So, what’s the second answer? I’d argue that another approach we could take is to think really hard about why tools like calculus were developed in the first place. I’d argue that while much of the mathematical machinery used day-to-day by mathematical modelers is inaccessible to young students, a lot of the ideas behind that machinery are actually very accessible. The simplest and perhaps broadest example that occurs to me is the notion of iteration. Much of what we do in science and much of what we do as modelers is to build on a very simple idea that I’ll state like this – right now, the world looks exactly like it did a little bit ago, but with some tiny changes. That is, calculus, differential equations, and a whole bunch of the mathematical machinery that modelers rely on was built to be able to model change. And, the idea that is repeatedly used is the one we just stated, things change in small steps.
So, if I want to know how the chicken crossed the road, the useful answer is “one step at a time.” I then build up my understanding of “chicken crossing” from a chicken repeatedly executing single steps. If I do this over and over, I get my chicken where he wants to be. To see how we might follow this line of thinking to get from a “standard” calculus-based modeling topic down to the elementary level, let’s look at a simple, canonical mathematical model that you’ll see in any modeling textbook – population growth.
Typically, in studying population growth (or how the amount of any “stuff” increases or decreases with time), you’ll first examine linear growth. If is the amount of stuff at time , you’d write:
So, what are we really saying? Well, we’re saying that the rate of change of is a constant. We can view that differently if we approximate our derivative by it’s difference quotient:
Now, what does this really say? Well, it says the amount of stuff we’ll have in the future, , is equal to the amount of stuff we have now, , plus a tiny change, . That is, in a little bit, the world looks just like it does now, with a tiny change. We do this repeatedly, and we get a picture of how our system changes according to the underlying process of changing by constant small steps.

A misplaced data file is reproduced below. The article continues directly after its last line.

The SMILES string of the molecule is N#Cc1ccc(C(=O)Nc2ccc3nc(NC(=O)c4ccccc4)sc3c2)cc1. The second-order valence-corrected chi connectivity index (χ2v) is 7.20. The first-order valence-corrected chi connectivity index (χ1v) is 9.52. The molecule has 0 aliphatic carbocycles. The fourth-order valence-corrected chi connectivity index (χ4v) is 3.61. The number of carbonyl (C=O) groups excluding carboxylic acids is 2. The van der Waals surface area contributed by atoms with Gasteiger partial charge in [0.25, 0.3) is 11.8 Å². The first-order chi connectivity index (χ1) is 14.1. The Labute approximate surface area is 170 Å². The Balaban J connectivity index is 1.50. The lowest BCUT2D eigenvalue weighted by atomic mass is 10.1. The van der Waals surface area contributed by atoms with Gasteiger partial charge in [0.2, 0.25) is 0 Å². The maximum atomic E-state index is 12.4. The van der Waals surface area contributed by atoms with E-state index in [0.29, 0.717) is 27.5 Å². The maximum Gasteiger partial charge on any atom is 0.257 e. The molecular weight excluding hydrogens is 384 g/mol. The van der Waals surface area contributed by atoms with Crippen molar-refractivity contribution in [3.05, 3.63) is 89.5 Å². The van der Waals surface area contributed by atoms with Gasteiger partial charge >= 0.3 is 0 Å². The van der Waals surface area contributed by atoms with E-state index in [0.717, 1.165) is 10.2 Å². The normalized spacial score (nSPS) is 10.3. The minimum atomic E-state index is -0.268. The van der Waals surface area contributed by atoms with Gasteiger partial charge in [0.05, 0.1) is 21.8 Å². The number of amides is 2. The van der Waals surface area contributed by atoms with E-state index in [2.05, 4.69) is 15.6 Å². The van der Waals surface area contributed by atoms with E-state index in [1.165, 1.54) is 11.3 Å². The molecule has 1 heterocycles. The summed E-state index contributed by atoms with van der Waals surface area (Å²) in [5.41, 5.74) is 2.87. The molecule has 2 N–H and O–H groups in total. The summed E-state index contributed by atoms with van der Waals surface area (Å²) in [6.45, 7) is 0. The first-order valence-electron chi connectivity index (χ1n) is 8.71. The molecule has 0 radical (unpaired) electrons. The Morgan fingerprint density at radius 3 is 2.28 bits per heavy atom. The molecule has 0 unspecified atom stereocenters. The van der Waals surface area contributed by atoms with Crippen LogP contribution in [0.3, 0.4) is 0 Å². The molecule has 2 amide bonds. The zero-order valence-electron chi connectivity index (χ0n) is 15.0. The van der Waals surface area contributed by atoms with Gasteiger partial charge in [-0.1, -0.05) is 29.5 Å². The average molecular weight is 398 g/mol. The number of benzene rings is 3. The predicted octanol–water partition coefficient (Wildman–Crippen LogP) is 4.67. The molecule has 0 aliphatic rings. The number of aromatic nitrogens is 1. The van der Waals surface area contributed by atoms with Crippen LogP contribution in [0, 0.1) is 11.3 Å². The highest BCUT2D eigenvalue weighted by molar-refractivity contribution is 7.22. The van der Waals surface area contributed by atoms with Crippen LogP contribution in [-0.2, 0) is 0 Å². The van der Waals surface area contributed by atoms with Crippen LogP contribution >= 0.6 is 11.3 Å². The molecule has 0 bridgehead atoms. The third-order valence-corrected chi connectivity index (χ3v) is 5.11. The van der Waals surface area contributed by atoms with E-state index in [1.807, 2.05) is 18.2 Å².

Well, that’s not really very hard to grasp at all! So, imagine we introduced this idea to young students. Imagine we showed them a simple table of data that gave the population of something for different times. Maybe it looks like this:
and so on… Often, we’ll give data like this and ask students to predict what comes next or to discover the pattern. Now, what we’re doing is asking them to guess at the underlying process leading to the data they see. If a student’s answer (model) looks like “the amount of stuff we have later is equal to the amount of stuff we have now plus a little bit,” that seems to me like a pretty powerful realization.
You can imagine then presenting students with different systems that change with time in different ways and have them engage in the modeling exercise of trying to understanding the key underlying process. Their model might be as simple as a written statement, but one they can test by doing repeated addition, subtraction, multiplication, and division. Heck, they might even start to wonder if their is a more convenient or powerful way to do this stuff…
I guess at the end of the day what we’re arguing is once again that mathematics is the science of pattern and mathematical modeling is about applying that science to patterns that occur in the real world. If we keep this in mind, and look for those patterns in the real world whose origin or dynamics can be explained by some iterative process that at its heart consists of addition, subtraction, multiplication, and division, we might indeed be able to engage students at all levels in genuine, interesting, engaging mathematical modeling investigations.